In the Shadows of Giants: The Overlooked Genius of Harry Weese

When we talk about the architectural giants of the Modern era, names like Frank Lloyd Wright and Ludwig Mies van der Rohe come to mind. These masters of design have left an indelible mark on our cities and towns, and their legacies continue to inspire and influence generations of architects. But what about those talented visionaries who have been overshadowed, whose work is often overlooked in the annals of architectural history? Today we’ll take a look at one such figure, Harry Weese, a brilliant architect who made a significant impact on the world of design, yet never quite garnered the same level of recognition as his contemporaries. 

Harry Weese was born in 1915 in Evanston, Illinois. Even from a young age, he displayed a keen interest in architecture. His passion led him to study architecture at the Massachusetts Institute of Technology (MIT) and later at the Cranbrook Academy of Art, where he formed lifelong friendships with renowned architects; Eero Saarinen, and Charles and Ray Eames. Despite this impressive educational background, Weese struggled to find his footing in the competitive world of architecture, but that didn’t stop him from garnering attention.

Seventeenth Church of Christ Scientist, Chicago. Photo: Paul R. Burley, CC BY-SA 4.0 Deed

His career began to gain momentum in the 1950s, as he designed several noteworthy buildings in Chicago. One of the earliest examples of his work, the Seventeenth Church of Christ, Scientist, showcased his ability to blend functionality with aesthetics, while respecting the religious context of the building. 

As the years passed, Weese gradually earned the respect of his peers and clients. He designed everything from public buildings and universities to private residences, each project showcasing his unique approach to architecture. His firm completed over 200 new buildings and renovations that span mostly across the midwest, but his commissions also took him across the globe to Ghana, India, Saudi Arabia, and Singapore.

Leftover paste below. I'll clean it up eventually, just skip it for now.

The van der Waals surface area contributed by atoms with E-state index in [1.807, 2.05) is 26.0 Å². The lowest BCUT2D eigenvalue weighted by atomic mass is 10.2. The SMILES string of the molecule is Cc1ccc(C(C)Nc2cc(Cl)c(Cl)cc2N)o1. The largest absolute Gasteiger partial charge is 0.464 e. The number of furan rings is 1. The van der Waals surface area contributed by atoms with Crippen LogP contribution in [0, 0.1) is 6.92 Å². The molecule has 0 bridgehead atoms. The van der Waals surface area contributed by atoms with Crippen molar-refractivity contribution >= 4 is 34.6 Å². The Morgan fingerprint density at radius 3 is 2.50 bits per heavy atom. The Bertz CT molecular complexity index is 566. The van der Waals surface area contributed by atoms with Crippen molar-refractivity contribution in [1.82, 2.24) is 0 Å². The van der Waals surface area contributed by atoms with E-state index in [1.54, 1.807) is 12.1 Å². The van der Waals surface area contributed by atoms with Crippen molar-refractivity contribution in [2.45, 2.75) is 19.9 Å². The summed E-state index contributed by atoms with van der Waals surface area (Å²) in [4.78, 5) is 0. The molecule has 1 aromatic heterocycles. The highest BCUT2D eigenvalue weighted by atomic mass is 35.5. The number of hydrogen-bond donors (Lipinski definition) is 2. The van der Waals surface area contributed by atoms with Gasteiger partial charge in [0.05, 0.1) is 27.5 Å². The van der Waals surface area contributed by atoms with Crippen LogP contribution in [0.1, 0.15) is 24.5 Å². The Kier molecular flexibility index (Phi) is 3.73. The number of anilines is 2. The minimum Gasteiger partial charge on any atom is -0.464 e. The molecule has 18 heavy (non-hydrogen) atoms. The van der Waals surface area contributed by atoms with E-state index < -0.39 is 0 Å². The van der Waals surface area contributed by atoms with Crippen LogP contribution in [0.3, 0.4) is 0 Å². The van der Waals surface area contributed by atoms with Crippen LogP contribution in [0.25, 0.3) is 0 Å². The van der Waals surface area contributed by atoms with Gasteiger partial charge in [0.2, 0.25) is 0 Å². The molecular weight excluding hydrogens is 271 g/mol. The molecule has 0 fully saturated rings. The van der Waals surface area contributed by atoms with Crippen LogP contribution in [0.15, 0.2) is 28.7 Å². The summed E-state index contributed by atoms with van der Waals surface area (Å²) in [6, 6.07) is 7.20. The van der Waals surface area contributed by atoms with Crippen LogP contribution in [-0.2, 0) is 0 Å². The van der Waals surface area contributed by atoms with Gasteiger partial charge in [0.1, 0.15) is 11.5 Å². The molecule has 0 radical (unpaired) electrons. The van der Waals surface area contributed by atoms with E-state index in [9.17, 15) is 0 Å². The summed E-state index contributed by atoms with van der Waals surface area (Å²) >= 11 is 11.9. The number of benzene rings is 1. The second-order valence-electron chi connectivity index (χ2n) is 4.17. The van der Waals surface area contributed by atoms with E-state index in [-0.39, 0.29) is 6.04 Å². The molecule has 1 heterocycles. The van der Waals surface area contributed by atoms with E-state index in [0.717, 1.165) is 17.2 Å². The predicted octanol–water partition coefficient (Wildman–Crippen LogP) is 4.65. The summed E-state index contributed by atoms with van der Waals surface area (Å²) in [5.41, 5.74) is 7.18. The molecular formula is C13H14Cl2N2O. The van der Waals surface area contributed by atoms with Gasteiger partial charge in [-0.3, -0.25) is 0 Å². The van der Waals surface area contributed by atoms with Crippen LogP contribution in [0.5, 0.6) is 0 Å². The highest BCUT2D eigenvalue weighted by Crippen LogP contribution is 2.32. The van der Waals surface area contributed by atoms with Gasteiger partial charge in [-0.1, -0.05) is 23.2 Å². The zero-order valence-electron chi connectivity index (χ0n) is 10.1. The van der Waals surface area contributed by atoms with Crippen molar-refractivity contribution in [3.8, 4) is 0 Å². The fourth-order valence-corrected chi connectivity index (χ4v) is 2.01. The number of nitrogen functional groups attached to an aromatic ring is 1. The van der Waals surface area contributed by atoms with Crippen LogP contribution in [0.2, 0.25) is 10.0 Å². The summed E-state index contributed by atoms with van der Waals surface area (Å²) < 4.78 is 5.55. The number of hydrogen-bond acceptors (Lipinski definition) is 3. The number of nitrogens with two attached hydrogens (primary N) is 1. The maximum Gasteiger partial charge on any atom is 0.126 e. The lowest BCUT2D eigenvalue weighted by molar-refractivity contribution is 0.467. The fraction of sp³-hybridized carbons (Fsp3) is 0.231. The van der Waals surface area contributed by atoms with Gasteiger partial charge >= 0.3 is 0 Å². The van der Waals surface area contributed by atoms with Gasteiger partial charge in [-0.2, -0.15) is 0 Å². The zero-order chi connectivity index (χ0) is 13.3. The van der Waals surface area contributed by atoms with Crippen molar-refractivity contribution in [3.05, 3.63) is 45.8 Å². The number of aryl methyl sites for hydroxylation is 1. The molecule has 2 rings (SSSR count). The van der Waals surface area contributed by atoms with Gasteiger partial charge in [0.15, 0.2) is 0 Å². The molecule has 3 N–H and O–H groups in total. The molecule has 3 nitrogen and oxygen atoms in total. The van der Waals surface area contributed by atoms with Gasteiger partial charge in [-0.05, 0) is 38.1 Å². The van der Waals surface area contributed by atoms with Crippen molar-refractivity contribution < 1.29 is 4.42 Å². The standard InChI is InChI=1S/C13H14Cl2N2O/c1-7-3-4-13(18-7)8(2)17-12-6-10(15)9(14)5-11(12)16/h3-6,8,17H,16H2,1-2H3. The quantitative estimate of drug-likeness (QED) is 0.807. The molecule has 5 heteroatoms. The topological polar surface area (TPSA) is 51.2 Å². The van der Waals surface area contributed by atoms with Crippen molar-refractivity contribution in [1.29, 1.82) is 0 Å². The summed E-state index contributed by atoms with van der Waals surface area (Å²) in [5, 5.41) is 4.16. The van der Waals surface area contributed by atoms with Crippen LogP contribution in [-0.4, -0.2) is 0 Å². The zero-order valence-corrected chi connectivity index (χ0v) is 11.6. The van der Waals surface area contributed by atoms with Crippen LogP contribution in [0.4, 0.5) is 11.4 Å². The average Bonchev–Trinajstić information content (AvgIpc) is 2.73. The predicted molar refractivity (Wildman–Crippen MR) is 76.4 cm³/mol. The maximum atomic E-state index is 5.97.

One of Weese’s most enchanting designs can be found in the idyllic town of Wilmette. Known as The Robert and Suzanne Drucker House, this private residence epitomizes Weese’s ability to harmoniously blend nature and architecture. The home features an open-plan layout, with large windows that invite the outdoors in, creating a seamless connection between the interior and exterior spaces. The Drucker House is a testament to Weese ‘s skill in crafting spaces that are both functional and aesthetically pleasing, while respecting the environment and the needs of its occupants.

Chicago River Cottages
Chicago River Cottages designed by Harry Weese. Credit: Jonathan Byrne CC BY-NC 2.0 Deed

Beyond residential architecture, Weese made significant contributions to the field of urban planning and revitalization. He was deeply concerned about the decline of American cities and the loss of their architectural heritage. In the 1960s and 1970s, he embarked on several ambitious projects to preserve and reinvigorate urban spaces. One of his most notable accomplishments was the restoration of the Chicago Riverfront, transforming a previously neglected area into a vibrant, bustling hub of activity.

Washington, D.C. Metro System. Photo: Sara Cottle/Unsplash

Weese’s vision extended far beyond Chicago, as he also worked on the design of the Washington, D.C. Metro system. His innovative approach to public transportation and his commitment to creating aesthetically pleasing, user-friendly stations helped to shape the face of the nation’s capital and earned him widespread acclaim.